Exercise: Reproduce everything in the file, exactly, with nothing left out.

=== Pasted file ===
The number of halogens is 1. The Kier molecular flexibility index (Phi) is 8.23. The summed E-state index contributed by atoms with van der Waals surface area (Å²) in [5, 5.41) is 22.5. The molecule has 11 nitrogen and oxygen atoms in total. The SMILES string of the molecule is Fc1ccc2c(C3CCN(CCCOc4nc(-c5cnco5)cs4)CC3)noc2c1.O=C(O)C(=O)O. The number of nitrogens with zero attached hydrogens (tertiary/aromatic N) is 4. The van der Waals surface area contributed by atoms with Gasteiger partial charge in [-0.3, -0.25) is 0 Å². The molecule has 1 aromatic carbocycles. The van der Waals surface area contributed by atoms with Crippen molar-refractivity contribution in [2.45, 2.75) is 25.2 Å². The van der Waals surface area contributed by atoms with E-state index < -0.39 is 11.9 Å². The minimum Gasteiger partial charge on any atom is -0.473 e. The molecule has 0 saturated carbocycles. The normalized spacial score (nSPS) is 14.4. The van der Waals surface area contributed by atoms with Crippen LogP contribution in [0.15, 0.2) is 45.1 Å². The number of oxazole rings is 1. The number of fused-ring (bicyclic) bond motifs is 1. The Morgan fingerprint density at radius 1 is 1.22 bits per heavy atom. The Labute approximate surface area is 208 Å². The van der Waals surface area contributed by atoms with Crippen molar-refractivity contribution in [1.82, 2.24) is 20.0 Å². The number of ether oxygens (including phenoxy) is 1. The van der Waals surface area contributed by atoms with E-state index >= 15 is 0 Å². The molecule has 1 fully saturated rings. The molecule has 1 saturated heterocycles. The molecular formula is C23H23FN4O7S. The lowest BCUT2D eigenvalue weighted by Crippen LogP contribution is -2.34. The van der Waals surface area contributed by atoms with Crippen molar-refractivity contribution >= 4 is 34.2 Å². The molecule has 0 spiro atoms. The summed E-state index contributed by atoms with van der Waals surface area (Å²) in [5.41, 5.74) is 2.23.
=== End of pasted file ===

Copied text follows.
The number of halogens is 1. The Kier molecular flexibility index (Phi) is 8.23. The summed E-state index contributed by atoms with van der Waals surface area (Å²) in [5, 5.41) is 22.5. The molecule has 11 nitrogen and oxygen atoms in total. The SMILES string of the molecule is Fc1ccc2c(C3CCN(CCCOc4nc(-c5cnco5)cs4)CC3)noc2c1.O=C(O)C(=O)O. The number of nitrogens with zero attached hydrogens (tertiary/aromatic N) is 4. The van der Waals surface area contributed by atoms with Gasteiger partial charge in [-0.3, -0.25) is 0 Å². The molecule has 1 aromatic carbocycles. The van der Waals surface area contributed by atoms with Crippen molar-refractivity contribution in [2.45, 2.75) is 25.2 Å². The van der Waals surface area contributed by atoms with E-state index < -0.39 is 11.9 Å². The minimum Gasteiger partial charge on any atom is -0.473 e. The molecule has 0 saturated carbocycles. The normalized spacial score (nSPS) is 14.4. The van der Waals surface area contributed by atoms with Crippen LogP contribution in [0.15, 0.2) is 45.1 Å². The number of oxazole rings is 1. The number of fused-ring (bicyclic) bond motifs is 1. The Morgan fingerprint density at radius 1 is 1.22 bits per heavy atom. The Labute approximate surface area is 208 Å². The van der Waals surface area contributed by atoms with Crippen molar-refractivity contribution in [1.82, 2.24) is 20.0 Å². The number of ether oxygens (including phenoxy) is 1. The van der Waals surface area contributed by atoms with E-state index >= 15 is 0 Å². The molecule has 1 fully saturated rings. The molecule has 1 saturated heterocycles. The molecular formula is C23H23FN4O7S. The lowest BCUT2D eigenvalue weighted by Crippen LogP contribution is -2.34. The van der Waals surface area contributed by atoms with Crippen molar-refractivity contribution >= 4 is 34.2 Å². The molecule has 0 spiro atoms. The summed E-state index contributed by atoms with van der Waals surface area (Å²) in [5.41, 5.74) is 2.23.